Along with the somewhat limited benefit of EID for many Irish beef farmers, there is the cost of handheld EID readers to consider, if farmers are to take full advantage of the technology.

Without EUID, their paperwork and risk of errors have been reduced by availability of the Department of Agriculture’s online facilities.

Calf births, animal movements, and animal data such as calving difficulty, calf quality etc, can all be recorded easily online or on smartphones, through approved apps.

For those reasons, compulsory EID is unlikely to be received well in Ireland, and it is not likely to be implemented anytime soon.

However, Irish dairy farmers could make better use of it, for use in feed to yield systems and for recording management data such as cows treated with antibiotics, date dried off, etc — removing the need for the separate electronic ID collar which many farmers use.

In Ireland, mandatory EID would likely benefit the staff in marts and meat factories rather than farmers. Faster processing and reduced labour requirement for reading tags could be the payoffs for meat processors.

Perhaps a two or three year period where farmers can voluntary switch to EID before the introduction of mandatory EID may allow farmers to gradually embrace the technology.

EID identification technology a worldwide success

Bovine EID is a radio frequency identification technology. It is used extensively in identification of dogs and sheep.

Some larger dairy units have voluntarily adopted EID for better management of feeders, yield monitoring, and robotic milkers.

All types of bovine EID have a unique code embedded into transponders. These transponders can be bolus type, subcutaneous vials (as in dog identification), or a tag or button-based, standard, readable tags. These transponders can be low frequency or ultra high frequency (UHF). Low frequency is a tried and tested old technology and is preferred by the European Commission because it is an old technology.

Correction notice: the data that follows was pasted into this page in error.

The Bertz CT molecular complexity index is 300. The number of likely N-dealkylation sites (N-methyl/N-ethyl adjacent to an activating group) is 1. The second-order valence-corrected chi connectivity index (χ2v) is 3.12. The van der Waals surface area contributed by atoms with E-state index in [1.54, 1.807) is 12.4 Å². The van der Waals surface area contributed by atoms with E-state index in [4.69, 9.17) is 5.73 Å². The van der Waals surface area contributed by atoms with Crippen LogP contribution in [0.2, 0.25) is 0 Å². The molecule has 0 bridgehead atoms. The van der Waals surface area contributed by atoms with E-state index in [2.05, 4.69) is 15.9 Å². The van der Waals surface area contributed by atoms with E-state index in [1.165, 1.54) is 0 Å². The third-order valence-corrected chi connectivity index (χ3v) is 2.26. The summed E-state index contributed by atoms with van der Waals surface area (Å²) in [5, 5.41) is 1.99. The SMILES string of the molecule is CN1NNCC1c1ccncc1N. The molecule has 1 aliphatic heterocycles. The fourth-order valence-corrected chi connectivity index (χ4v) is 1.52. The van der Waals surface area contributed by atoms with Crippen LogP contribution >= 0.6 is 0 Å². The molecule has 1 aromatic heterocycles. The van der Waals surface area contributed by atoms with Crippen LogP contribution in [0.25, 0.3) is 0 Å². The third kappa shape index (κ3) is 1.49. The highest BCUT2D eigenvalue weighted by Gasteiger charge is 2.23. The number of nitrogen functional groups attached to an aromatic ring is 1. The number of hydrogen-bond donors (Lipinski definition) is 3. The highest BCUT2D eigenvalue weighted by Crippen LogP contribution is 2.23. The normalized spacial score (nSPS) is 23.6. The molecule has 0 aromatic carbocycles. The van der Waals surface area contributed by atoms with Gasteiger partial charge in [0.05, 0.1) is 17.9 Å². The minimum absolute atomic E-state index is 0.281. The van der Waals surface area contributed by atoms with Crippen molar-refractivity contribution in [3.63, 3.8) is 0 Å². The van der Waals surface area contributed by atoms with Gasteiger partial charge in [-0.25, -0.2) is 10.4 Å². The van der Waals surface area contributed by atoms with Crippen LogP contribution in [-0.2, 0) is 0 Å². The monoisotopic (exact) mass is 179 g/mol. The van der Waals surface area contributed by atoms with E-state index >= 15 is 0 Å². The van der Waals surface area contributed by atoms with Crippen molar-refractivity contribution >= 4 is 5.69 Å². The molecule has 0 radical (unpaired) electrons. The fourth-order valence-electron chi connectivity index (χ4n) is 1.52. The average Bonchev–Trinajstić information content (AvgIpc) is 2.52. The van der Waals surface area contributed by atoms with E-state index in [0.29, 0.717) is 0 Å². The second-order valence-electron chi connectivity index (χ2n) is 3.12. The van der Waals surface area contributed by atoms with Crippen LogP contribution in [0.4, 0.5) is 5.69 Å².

This low frequency is ideal for close range single readings. However, in a livestock mart or a busy meat processing plant, because of the speed at which one needs to read tags, UHF is probably better, because it offers increased range and larger data storage possibilities.

Not only is it able to identify the code more quickly and easily, there is also much more data storage available for people to record anthelminthic or prescription medicines, for example. This information can all be stored on the tags.

Former Scottish beef farmer of the year Robert Neill is an EID fan — having got the opportunity to study its use around the world, as a 2013 UK Nuffield scholar.

In Australia, where electronic ear tags are compulsory since 1999, Robert found hauliers scanning all cattle into their lorries as they are all loaded up a single file chute. If a tag did not read or has been lost, the animal cannot be transported. The driver prints off a document with all the tag numbers listed.

In Canada, where EID has been compulsory since 2006, he found that feedlot operators could more easily record data such as movements, weights and drug administration. The large abattoirs benefited from faster throughput of animals, without the risk of error that goes with manual tag reading.

On New Zealand dairy farms, electronic tagging has been compulsory since 2006.

The electronic tag is read when a cow enters the parlour, enabling automatic feed to yield If she had been treated with antibiotics, a message can be relayed via a speaker system to tell the milker the cow’s milk must be discarded.

For a number of years, Robert has been using EID for weight monitoring and herd health management on his farm in the Scottish Borders, which has 300 Limousin cross suckler cows, with all progeny finished on home grown forage and concentrates.